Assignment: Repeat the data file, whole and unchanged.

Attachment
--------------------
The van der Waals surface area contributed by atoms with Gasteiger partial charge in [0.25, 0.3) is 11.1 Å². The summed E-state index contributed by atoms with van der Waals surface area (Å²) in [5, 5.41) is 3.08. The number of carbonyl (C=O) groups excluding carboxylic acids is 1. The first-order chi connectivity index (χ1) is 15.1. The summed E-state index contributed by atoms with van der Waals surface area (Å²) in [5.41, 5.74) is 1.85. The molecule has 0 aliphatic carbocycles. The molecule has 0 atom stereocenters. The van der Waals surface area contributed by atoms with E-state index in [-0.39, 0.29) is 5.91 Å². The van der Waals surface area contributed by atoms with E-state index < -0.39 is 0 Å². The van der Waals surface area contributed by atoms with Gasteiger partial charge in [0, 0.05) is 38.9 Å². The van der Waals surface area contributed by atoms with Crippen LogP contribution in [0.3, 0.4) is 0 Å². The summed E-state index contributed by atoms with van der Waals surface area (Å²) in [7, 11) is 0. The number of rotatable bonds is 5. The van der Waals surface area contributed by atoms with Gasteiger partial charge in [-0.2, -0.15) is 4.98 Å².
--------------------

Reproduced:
The van der Waals surface area contributed by atoms with Gasteiger partial charge in [0.25, 0.3) is 11.1 Å². The summed E-state index contributed by atoms with van der Waals surface area (Å²) in [5, 5.41) is 3.08. The number of carbonyl (C=O) groups excluding carboxylic acids is 1. The first-order chi connectivity index (χ1) is 15.1. The summed E-state index contributed by atoms with van der Waals surface area (Å²) in [5.41, 5.74) is 1.85. The molecule has 0 aliphatic carbocycles. The molecule has 0 atom stereocenters. The van der Waals surface area contributed by atoms with E-state index in [-0.39, 0.29) is 5.91 Å². The van der Waals surface area contributed by atoms with E-state index < -0.39 is 0 Å². The van der Waals surface area contributed by atoms with Gasteiger partial charge in [0, 0.05) is 38.9 Å². The van der Waals surface area contributed by atoms with Crippen LogP contribution in [0.3, 0.4) is 0 Å². The summed E-state index contributed by atoms with van der Waals surface area (Å²) in [7, 11) is 0. The number of rotatable bonds is 5. The van der Waals surface area contributed by atoms with Gasteiger partial charge in [-0.2, -0.15) is 4.98 Å².